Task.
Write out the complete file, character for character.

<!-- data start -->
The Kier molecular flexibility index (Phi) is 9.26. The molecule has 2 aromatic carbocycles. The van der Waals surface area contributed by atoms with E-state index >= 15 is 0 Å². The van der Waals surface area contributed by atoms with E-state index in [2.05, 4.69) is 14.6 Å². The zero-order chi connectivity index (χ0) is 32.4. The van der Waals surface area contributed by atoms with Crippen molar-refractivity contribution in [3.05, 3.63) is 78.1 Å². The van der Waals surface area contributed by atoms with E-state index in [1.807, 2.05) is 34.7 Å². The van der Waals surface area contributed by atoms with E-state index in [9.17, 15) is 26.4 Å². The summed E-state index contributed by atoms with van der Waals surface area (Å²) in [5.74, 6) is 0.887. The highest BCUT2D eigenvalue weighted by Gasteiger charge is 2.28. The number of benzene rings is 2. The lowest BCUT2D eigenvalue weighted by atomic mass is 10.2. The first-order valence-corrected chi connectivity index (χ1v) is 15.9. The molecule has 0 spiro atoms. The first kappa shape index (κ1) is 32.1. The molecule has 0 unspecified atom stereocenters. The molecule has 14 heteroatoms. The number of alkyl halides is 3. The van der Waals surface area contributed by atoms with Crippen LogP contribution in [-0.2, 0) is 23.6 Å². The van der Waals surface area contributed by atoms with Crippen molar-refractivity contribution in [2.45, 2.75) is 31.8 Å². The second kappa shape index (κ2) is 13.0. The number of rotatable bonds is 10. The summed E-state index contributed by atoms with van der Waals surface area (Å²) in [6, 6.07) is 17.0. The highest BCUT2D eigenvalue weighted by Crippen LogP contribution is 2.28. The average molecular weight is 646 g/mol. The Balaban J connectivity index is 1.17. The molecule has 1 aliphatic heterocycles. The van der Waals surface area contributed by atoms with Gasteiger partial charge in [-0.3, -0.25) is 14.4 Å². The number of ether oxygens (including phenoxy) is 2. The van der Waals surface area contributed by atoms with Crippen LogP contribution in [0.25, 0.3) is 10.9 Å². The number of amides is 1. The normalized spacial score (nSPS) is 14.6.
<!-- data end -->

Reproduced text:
The Kier molecular flexibility index (Phi) is 9.26. The molecule has 2 aromatic carbocycles. The van der Waals surface area contributed by atoms with E-state index >= 15 is 0 Å². The van der Waals surface area contributed by atoms with E-state index in [2.05, 4.69) is 14.6 Å². The zero-order chi connectivity index (χ0) is 32.4. The van der Waals surface area contributed by atoms with Crippen molar-refractivity contribution in [3.05, 3.63) is 78.1 Å². The van der Waals surface area contributed by atoms with E-state index in [1.807, 2.05) is 34.7 Å². The van der Waals surface area contributed by atoms with E-state index in [9.17, 15) is 26.4 Å². The summed E-state index contributed by atoms with van der Waals surface area (Å²) in [5.74, 6) is 0.887. The highest BCUT2D eigenvalue weighted by Gasteiger charge is 2.28. The number of benzene rings is 2. The lowest BCUT2D eigenvalue weighted by atomic mass is 10.2. The first-order valence-corrected chi connectivity index (χ1v) is 15.9. The molecule has 0 spiro atoms. The first kappa shape index (κ1) is 32.1. The molecule has 0 unspecified atom stereocenters. The molecule has 14 heteroatoms. The number of alkyl halides is 3. The van der Waals surface area contributed by atoms with Crippen LogP contribution in [-0.2, 0) is 23.6 Å². The van der Waals surface area contributed by atoms with Crippen molar-refractivity contribution in [2.45, 2.75) is 31.8 Å². The second kappa shape index (κ2) is 13.0. The number of rotatable bonds is 10. The summed E-state index contributed by atoms with van der Waals surface area (Å²) in [6, 6.07) is 17.0. The highest BCUT2D eigenvalue weighted by Crippen LogP contribution is 2.28. The average molecular weight is 646 g/mol. The Balaban J connectivity index is 1.17. The molecule has 1 aliphatic heterocycles. The van der Waals surface area contributed by atoms with Gasteiger partial charge in [-0.3, -0.25) is 14.4 Å². The number of ether oxygens (including phenoxy) is 2. The van der Waals surface area contributed by atoms with Crippen LogP contribution in [0.25, 0.3) is 10.9 Å². The number of amides is 1. The normalized spacial score (nSPS) is 14.6.